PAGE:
“I’ll cross that bridge when I get to it.”
I’d always seen this adage as a humorous brush-off for a particularly stressful situation or a blatant excuse to put off some pressing matter. But as we progress deeper into the spring semester, I’ve come to understand that this maxim isn’t about procrastination; it’s actually an incredibly useful mindset to maintain when going about your college days.
We’ve all been there: you’ve got so many tabs open on your computer that you run the risk of crashing the entire eduroam network. You set down your phone for a minute or two, only to pick it up again and see you’ve gotten upwards of 20 emails. The convenient ability of professors to publish every single due date on Canvas is simultaneously super helpful and the stuff of nightmares as your planner grows all the more incoherent with scribbled to-do’s and reminders.
It was a normal Winter Session-at-home sort of day, a cold, overcast Ohio morn’. All of my non-UD friends were already back on their respective campuses. My UD pals were hours away. Getting the mail had become the main point of excitement in my day.
As I searched the house for something — I don’t quite recall what — I suddenly heard myself saying, “Oh no, I left [insert mundane object] back home!”
But wait a second — I was home, wasn’t I?
There sometimes comes a point when you feel as though you’re academically force-feeding yourself, when your heart (and planner) says, “Get it done!” and your brain retorts, “No.”
You stare at a text and can’t imbibe a single word, no matter how hard you glare at the page. The Google Doc on your screen remains blank as you sit and wonder how you could possibly start that paper despite the fact you haven’t missed a single lecture. Your Canvas calendar is filled to the brim with pressing due dates, but, try as you might, you just can’t seem to muster the energy to tackle them.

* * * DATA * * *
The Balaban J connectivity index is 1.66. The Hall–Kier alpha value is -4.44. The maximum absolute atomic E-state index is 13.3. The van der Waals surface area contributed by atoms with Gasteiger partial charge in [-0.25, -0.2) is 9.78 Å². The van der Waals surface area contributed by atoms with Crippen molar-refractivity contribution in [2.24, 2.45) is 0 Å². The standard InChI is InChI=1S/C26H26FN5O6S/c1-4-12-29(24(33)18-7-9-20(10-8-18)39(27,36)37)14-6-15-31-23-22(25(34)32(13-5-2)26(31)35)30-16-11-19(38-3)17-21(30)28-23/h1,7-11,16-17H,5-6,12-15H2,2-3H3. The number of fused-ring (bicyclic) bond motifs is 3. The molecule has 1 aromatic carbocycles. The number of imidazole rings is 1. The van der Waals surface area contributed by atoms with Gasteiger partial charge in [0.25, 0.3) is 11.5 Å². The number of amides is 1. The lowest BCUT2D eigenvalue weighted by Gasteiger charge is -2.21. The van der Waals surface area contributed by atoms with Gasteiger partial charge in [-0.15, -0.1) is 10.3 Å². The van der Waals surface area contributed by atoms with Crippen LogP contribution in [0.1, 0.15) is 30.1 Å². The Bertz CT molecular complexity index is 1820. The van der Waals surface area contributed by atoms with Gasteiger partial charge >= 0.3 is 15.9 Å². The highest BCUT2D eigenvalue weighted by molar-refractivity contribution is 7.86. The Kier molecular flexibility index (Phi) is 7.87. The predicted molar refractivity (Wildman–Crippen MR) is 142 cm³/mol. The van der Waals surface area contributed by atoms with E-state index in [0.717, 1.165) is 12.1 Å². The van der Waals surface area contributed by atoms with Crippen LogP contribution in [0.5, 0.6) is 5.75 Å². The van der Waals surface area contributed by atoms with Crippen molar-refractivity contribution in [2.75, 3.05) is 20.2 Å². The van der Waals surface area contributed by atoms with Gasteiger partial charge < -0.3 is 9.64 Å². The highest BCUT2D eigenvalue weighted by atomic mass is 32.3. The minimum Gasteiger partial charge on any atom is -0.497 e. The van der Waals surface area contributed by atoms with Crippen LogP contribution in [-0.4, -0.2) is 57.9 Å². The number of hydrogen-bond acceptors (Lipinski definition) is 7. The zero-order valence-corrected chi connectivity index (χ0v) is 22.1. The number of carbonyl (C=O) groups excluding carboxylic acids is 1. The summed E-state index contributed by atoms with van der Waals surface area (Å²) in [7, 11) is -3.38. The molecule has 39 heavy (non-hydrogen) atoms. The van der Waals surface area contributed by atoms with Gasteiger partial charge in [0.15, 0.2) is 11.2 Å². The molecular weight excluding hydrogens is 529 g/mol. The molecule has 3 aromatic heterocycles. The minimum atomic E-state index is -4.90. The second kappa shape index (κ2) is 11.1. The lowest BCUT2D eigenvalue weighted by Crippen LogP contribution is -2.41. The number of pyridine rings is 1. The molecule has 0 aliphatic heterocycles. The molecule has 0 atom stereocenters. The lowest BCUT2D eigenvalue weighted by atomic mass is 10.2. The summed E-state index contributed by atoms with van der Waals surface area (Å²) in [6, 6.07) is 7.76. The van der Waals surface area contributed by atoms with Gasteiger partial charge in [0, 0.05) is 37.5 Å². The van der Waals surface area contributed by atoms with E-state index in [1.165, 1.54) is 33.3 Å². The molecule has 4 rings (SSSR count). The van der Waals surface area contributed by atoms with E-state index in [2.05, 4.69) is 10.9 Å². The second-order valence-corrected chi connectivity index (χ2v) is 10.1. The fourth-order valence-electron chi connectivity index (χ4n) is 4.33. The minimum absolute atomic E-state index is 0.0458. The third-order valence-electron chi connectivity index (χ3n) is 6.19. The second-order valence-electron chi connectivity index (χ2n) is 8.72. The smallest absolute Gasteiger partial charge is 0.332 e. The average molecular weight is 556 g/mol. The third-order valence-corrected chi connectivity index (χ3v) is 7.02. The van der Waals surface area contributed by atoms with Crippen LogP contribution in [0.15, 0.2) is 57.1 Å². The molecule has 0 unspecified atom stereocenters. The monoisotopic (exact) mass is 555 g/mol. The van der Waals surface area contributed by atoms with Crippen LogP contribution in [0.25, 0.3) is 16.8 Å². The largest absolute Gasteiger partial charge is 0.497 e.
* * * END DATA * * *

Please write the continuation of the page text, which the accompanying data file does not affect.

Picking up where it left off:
You, dear reader, may be suffering from what I like to call acute academic overindulgence.
It seems like whenever I enter Morris Library, set up my cozy little study space on the third floor, and prepare myself for a deep intellectual journey into whatever Honors homework I may have, my stomach decides to make noises not unlike those of a rocket launch. Squirming around in my seat and making “ahem” noises only does so much to mask it, and fighting it just seems to make the groans worse.
It’s clear: this Honors kiddo needs food.
Fortunately, it’s a quick frolic across the Green to Caesar Rodney. However, in these situations, I often frolic alone.
Organization, like exercise, is a habit that must be built and refined over time. Moreover, just like with exercise, there’s a certain method of organization that works best for each individual. And while it comes more naturally to some more than others, organization takes a certain degree of work and dedication no matter what type of person you are.
Over the past year, with so many things up in the air, even the most color-coding, planner-wielding, schedule-adhering Honors student has probably found it challenging to stay grounded. I believe myself to be an organization-inclined person by nature, but I’d be lying if I said there weren’t occasional moments of weakness these past two semesters where a planner entry went empty or an important due date (almost) passed me by.
In times like this, one must persuade — or, dare I say, bribe — themselves to stay organized. Organization doesn’t have to be writing out chores on a sad little sheet of looseleaf or meticulously plotting your daily activities hour-by-hour. It can be rewarding and fun.
From those who rely completely on their memory and a little luck to stay on top of things, to those who have carved out a weekly time to read 186 South College blog posts, here are some actually engaging methods of staying organized to help get you through the upcoming, semi-normal semester.